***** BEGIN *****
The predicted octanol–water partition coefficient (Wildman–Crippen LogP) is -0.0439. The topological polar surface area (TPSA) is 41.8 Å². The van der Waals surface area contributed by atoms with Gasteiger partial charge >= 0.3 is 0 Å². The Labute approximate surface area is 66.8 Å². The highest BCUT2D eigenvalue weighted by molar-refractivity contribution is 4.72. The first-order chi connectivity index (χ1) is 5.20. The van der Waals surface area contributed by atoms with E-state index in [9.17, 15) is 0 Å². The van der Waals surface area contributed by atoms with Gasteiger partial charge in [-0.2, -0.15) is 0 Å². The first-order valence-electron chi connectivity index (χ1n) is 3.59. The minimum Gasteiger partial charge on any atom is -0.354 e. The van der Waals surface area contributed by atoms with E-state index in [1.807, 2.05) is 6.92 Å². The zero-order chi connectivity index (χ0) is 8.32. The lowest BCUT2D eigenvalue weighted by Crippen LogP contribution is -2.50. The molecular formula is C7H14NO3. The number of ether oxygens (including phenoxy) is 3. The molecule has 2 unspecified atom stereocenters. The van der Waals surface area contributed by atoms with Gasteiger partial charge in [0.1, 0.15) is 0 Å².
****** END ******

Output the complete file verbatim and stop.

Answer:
The predicted octanol–water partition coefficient (Wildman–Crippen LogP) is -0.0439. The topological polar surface area (TPSA) is 41.8 Å². The van der Waals surface area contributed by atoms with Gasteiger partial charge >= 0.3 is 0 Å². The Labute approximate surface area is 66.8 Å². The highest BCUT2D eigenvalue weighted by molar-refractivity contribution is 4.72. The first-order chi connectivity index (χ1) is 5.20. The van der Waals surface area contributed by atoms with E-state index in [9.17, 15) is 0 Å². The van der Waals surface area contributed by atoms with Gasteiger partial charge in [-0.2, -0.15) is 0 Å². The first-order valence-electron chi connectivity index (χ1n) is 3.59. The minimum Gasteiger partial charge on any atom is -0.354 e. The van der Waals surface area contributed by atoms with E-state index in [1.807, 2.05) is 6.92 Å². The zero-order chi connectivity index (χ0) is 8.32. The lowest BCUT2D eigenvalue weighted by Crippen LogP contribution is -2.50. The molecular formula is C7H14NO3. The number of ether oxygens (including phenoxy) is 3. The molecule has 2 unspecified atom stereocenters. The van der Waals surface area contributed by atoms with Gasteiger partial charge in [0.1, 0.15) is 0 Å².